This first one shows the creative spirit at work in The Village. Our Number Six had sat for a portrait, and when the work was revealed, it really was quite an abstraction of INFORMATION. I’ve desaturated the artwork to remove color, and allowed it to cycle through the options of lightness, luminosity, and average. I’m doing better on file size by selecting just the painting so I don’t have all the frames showing all the image.

Laughing at Number Six

Laughing at Number Six

Here’s another easy one. All I had to do was import episode 15 into MPEGStreamclip, select the in and out points, clip, export, and import into GIMP. Then trim a few frames and export as a GIF. This episode has so many GIFfable scenes, especially at the carnival.

Dem bones

Dem bones

And, finally for tonight, a snippet from the final episode. I won’t comment in case you haven’t seen it yet. Make sure you have seen all the others first!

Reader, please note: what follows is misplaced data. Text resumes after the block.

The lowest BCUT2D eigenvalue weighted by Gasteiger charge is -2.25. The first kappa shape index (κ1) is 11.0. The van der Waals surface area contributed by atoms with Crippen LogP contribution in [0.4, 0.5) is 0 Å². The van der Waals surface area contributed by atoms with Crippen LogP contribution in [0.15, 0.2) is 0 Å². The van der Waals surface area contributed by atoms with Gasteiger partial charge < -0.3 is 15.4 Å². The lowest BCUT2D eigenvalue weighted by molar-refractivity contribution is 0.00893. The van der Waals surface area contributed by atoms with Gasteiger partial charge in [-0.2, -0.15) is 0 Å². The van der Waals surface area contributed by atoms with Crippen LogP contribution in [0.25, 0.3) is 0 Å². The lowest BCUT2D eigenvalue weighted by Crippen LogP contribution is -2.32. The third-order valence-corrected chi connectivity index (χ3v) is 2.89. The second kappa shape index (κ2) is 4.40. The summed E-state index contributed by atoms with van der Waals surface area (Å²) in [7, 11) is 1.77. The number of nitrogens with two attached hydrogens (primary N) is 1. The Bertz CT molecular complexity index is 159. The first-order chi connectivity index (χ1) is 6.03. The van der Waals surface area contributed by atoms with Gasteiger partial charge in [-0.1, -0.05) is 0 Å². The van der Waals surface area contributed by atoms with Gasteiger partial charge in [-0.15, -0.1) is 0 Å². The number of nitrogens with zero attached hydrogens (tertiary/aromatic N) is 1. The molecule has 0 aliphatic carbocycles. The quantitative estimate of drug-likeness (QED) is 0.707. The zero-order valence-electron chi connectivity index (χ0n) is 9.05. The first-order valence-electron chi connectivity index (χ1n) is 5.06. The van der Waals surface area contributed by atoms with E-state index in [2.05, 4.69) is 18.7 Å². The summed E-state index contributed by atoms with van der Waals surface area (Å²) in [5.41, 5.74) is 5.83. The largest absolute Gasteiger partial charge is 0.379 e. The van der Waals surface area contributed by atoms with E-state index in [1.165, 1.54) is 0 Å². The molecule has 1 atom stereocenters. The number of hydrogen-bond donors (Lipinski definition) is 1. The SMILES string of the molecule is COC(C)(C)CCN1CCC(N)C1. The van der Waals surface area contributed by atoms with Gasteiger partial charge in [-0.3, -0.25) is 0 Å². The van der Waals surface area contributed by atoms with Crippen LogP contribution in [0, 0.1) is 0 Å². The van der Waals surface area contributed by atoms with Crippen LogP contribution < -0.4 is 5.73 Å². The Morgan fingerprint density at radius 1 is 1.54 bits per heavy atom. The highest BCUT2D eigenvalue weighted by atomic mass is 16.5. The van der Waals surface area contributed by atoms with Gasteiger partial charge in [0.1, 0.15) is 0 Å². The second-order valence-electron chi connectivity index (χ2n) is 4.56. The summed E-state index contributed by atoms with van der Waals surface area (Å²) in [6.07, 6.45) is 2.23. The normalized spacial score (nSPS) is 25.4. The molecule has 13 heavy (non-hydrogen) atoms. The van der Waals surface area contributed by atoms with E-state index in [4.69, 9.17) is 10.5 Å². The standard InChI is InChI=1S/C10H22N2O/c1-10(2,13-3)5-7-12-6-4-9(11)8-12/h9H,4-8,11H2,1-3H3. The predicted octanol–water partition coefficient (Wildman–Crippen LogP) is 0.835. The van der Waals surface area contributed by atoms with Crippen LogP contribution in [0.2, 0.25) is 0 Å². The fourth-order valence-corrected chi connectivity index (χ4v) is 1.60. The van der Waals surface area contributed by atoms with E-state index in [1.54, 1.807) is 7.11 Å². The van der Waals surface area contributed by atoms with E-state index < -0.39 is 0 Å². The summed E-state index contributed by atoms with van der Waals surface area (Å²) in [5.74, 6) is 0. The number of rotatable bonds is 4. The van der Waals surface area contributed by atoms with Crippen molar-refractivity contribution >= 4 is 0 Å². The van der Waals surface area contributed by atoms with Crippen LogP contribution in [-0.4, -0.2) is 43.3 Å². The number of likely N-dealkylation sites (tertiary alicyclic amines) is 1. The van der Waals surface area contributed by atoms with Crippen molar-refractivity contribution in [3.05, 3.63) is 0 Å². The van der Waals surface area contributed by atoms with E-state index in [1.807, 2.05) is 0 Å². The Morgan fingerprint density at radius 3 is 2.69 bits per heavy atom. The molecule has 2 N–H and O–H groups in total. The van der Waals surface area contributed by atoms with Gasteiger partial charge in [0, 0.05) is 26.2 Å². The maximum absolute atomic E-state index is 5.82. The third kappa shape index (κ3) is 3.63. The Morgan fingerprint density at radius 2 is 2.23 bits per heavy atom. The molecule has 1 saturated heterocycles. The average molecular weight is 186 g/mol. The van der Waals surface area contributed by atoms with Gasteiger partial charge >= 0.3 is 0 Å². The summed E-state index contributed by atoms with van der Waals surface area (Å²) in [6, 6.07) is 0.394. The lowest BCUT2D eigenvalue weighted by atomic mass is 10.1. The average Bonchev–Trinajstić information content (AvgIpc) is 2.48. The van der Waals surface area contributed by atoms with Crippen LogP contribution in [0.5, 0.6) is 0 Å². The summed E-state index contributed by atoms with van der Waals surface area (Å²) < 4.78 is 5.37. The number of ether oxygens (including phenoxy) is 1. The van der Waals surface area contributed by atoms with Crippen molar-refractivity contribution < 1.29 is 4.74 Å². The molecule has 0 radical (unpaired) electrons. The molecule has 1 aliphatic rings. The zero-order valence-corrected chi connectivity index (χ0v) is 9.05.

Be Seeing You

Be Seeing You

Week four summary

What's the buzz? Tell me what's happenin'

What’s the buzz? Tell me what’s happenin’

First, the summary of what I did this week:

Four Daily Creates
An “I Can Read” Prisoner-themed book
A few animated GIFs
An animated comic book cover
An investigation into how The Tally Ho is made
Plus, comments on the work of others. Tweets and Twitter interactions.
And dredged up a little html knowledge to repost a Patrick McGoohan interview whose original page was broken.

During this week, we were considering Design with a capital D. I read the assignments. Nothing really new for me, but good reminder to go beyond the basics. Little known personal fact: I started college as an art major. I did well in the first two design courses, but not-so-well in drawing. I dropped out and joined the Navy to learn electronics. I later considered leaving the Navy and to study design at the School of the Art Institute of Chicago, but reenlisted instead. I am no expert, so it was good to revisit the principles.

Some details:
In creating the animated cover of Jack Kirby’s The Prisoner, I was brought into the world of comics and sequential storytelling. I’ve been here before. I grew up on comic books, still enjoy the daily comic strips, and have dug a bit into the literary theory of comics. My next step is to acquire Nick Sousanis’ Unflattening, a book of his doctoral thesis in comic-book format. I expect it will give me insight into new ways to investigate other literary and artistic forms, and even life itself.

Comics are Literature